Town of Paradise locks out unionized workers, garbage trucks blocked at picket line
Town locked out workers at 6 a.m. Monday, says it couldn't risk having NAPE call strike during winter months
Picketers blocked garbage trucks from leaving a depot in Paradise Monday morning after town employees were locked out of work following a breakdown in contract talks.
After months of negotiations, workers represented by the Newfoundland and Labrador Association of Public and Private Employees (NAPE), voted in favour of a strike on Oct. 15, but had not actually taken action to walk off the job.
Then, as of 6 a.m. Monday, the town locked the workers out.
"This is an employer action," NAPE President Jerry Earle told CBC News. "We often hear unions being criticized for taking job action. Well this is an employer that took a job action to lock 120 people out, providing invaluable services to the residents of Paradise."
Paradise Deputy Mayor Elizabeth Laurie said the town was being proactive by locking out the members on Monday, instead of risking waiting for members to call a strike just as the winter months and snow clearing operations were starting.
"We made the decision that it would be in the best interest of our residents to try to resolve this matter as quickly as possible, so we made the decision to proceed with the lockout," Laurie said following the start of the lockout.
The town says the union was offered a three-year contract that included a 10 per cent wage increase: five per cent retroactive to Jan. 1, three per cent in 2018 and two per cent in 2019, as well as an increase in the per-diem rate for travel. The workers' contract expired Dec. 31, 2016.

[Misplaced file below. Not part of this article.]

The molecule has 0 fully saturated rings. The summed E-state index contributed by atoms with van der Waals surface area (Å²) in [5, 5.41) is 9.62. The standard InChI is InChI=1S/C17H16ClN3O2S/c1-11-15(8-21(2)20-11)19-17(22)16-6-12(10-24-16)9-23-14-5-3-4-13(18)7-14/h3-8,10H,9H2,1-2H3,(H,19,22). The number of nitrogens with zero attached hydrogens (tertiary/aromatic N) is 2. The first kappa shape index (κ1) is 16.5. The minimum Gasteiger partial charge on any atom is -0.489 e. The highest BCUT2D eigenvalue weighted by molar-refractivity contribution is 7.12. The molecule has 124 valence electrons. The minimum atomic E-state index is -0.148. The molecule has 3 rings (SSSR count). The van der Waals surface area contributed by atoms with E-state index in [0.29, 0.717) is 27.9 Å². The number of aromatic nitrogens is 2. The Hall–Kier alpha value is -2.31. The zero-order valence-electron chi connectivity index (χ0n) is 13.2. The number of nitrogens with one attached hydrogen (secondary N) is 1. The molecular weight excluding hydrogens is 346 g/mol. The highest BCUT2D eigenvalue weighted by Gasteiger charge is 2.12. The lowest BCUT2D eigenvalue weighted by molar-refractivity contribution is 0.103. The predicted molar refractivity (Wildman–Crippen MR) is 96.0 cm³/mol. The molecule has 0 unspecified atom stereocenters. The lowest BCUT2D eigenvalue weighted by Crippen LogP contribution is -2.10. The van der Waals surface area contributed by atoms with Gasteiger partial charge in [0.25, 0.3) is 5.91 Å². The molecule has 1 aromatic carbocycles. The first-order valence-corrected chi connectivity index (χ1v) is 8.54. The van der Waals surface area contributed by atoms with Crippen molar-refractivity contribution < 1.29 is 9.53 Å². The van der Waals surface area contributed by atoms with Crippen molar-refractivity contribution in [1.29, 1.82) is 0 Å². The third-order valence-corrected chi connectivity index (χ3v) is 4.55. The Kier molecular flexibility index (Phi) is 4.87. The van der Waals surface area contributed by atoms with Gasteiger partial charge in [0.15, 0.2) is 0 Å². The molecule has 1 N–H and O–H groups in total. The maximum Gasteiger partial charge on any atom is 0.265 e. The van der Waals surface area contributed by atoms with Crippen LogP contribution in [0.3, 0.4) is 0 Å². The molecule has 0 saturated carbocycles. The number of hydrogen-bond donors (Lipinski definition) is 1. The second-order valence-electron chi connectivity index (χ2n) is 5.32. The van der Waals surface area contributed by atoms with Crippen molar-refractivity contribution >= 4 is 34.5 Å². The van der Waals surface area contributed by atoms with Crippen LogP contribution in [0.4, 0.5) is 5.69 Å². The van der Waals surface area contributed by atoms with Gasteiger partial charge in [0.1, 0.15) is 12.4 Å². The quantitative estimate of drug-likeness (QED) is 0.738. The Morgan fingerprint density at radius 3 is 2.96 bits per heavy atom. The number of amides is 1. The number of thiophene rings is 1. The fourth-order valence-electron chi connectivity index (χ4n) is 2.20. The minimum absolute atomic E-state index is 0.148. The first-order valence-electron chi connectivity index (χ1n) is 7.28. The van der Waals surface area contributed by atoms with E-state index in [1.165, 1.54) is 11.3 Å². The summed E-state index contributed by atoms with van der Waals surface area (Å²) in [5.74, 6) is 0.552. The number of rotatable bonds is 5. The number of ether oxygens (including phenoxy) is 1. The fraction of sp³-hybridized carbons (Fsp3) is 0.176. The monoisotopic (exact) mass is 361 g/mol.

"We've been very, very receptive to the bargaining process and we just feel that they're looking for another five per cent. We just can't do that at this time," Laurie said.
Essential services to continue
The Town of Paradise said during the lockout, essential services including water testing, garbage collection and snow clearing will continue, but recycling collection would be suspended.
The town hall will stay open to support essential services, but recreational facilities were closed effective 11:30 p.m. Sunday, including the Double Ice Complex, the Paradise Youth and Community Centre, the Dianne Whalen Memorial Soccer Complex, Milton Road Softball Complex and Peter Barry Duff Memorial Park.
The town's after-school program, fitness classes, and user rentals — including birthday parties — are suspended, as are regular inspections of playgrounds and trails. Council meetings will move to a monthly schedule.
Laurie said with the weather getting closer to winter-like conditions, a plan is in place to deal with snow clearing even if the lockout continues. However she said the town would like to get the situation resolved as quickly as possible to ensure it can offer the same service residents have come to expect
"Our staff does an incredible job with snow clearing in the town," she said. "The caliber of service that they provide is second to none and we feel that we could not possibly keep up that standard of service so we are looking out for the best interest of our residents."
Meanwhile, Earle said his members have concerns over who will be replacing locked out workers. Those on the picket line stopped a fleet of garbage trucks from leaving the town depot Monday morning, which were being driven by managers.
"They are going to stand up for their rights, and those trucks will sit there as long as these women and men determine to keep them there," Earle told CBC News from the picket line.
"Some of these people who are going to operate these trucks over the next little while, they got their licence in the last seven days to operate a piece of equipment that's the size of a Metro bus."
Not airing 'dirty laundry'
Laurie said the Town of Paradise is hopeful that a deal will be reached before the snow comes, and that town negotiators are open to returning to the table at any time.
Earle agrees, and said he and the hired negotiator are on standby for any request to open up talks. He said as with any dispute, the longer it goes on the harder it can be to come to an agreement.
He said he's reluctant to talk to the media about the specifics of the negotiations, and he wants to keep good faith with the town in the hopes that it can be resolved in hours or days — not weeks.
"The moment you start airing your dirty laundry in public both sides will start raising issues and putting yourself further apart," he said.
With files from Jon Soper and St. John's Morning Show